Although the text of the draft is not yet available, the ministry announced some features of the proposed text. Soon after, Baptists and Pentecostals held press conferences accusing the state of introducing a state religion in a secular state. Concerns have focused on their future status and relations with the government.
"The new commissars are wearing crosses instead of red stars," Alexander Birvis, president of the Baptist Union of Yugoslavia, told a press conference in Novi Sad July 18. "We are still under heavy Byzantine influence, where the state declared what the people should believe or not believe."
However, the ministry is asking for more time and understanding, claiming that the law will follow the best legal tradition of democratic countries in Europe.
"One of the articles explicitly says there is no state religion," Bojan Pajtic, president of the law committee in the Serbian parliament, told the Novi Sad daily Gradjanski List, adding that there is still some time before the law is voted upon. "This is only a draft and it is possible there will be some changes before the parliamentary procedure, which I believe will be before the end of the year."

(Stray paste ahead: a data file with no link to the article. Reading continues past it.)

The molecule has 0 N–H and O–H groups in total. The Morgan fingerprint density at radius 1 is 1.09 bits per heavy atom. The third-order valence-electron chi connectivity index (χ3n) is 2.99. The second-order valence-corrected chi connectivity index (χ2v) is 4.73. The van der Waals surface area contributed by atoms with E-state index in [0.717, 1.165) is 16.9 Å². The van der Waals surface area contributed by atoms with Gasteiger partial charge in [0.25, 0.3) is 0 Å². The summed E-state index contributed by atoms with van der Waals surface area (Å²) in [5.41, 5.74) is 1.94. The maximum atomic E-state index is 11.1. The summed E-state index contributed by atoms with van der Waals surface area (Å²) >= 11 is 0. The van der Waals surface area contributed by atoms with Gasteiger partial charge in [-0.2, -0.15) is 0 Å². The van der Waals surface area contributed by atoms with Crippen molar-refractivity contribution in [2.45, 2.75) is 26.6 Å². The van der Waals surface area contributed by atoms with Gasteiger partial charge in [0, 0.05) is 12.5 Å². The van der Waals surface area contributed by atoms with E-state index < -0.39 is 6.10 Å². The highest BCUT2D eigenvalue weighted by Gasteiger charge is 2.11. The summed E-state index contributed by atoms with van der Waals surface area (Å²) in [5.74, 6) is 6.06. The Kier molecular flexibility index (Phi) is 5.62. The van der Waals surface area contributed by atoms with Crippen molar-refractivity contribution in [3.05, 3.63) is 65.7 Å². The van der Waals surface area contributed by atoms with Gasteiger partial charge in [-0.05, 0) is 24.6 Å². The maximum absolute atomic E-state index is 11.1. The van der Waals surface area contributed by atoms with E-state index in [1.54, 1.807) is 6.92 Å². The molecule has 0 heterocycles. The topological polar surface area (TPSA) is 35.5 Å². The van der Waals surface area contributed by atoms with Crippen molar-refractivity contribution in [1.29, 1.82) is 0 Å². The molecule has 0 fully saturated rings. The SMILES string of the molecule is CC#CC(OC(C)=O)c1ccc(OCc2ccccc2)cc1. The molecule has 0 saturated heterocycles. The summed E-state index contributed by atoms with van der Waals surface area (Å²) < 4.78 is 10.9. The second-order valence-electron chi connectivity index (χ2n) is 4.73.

The Serbian parliament voted to annul the former law on the legal status of religious communities in March 1993 because it "belonged to the Communist times." However, no new law was adopted to replace it. For two years after this, newly founded religious communities were able to register as "citizen's associations," but in the wake of a Supreme Court ruling in 1995, this option was abolished. For the last six years, ...1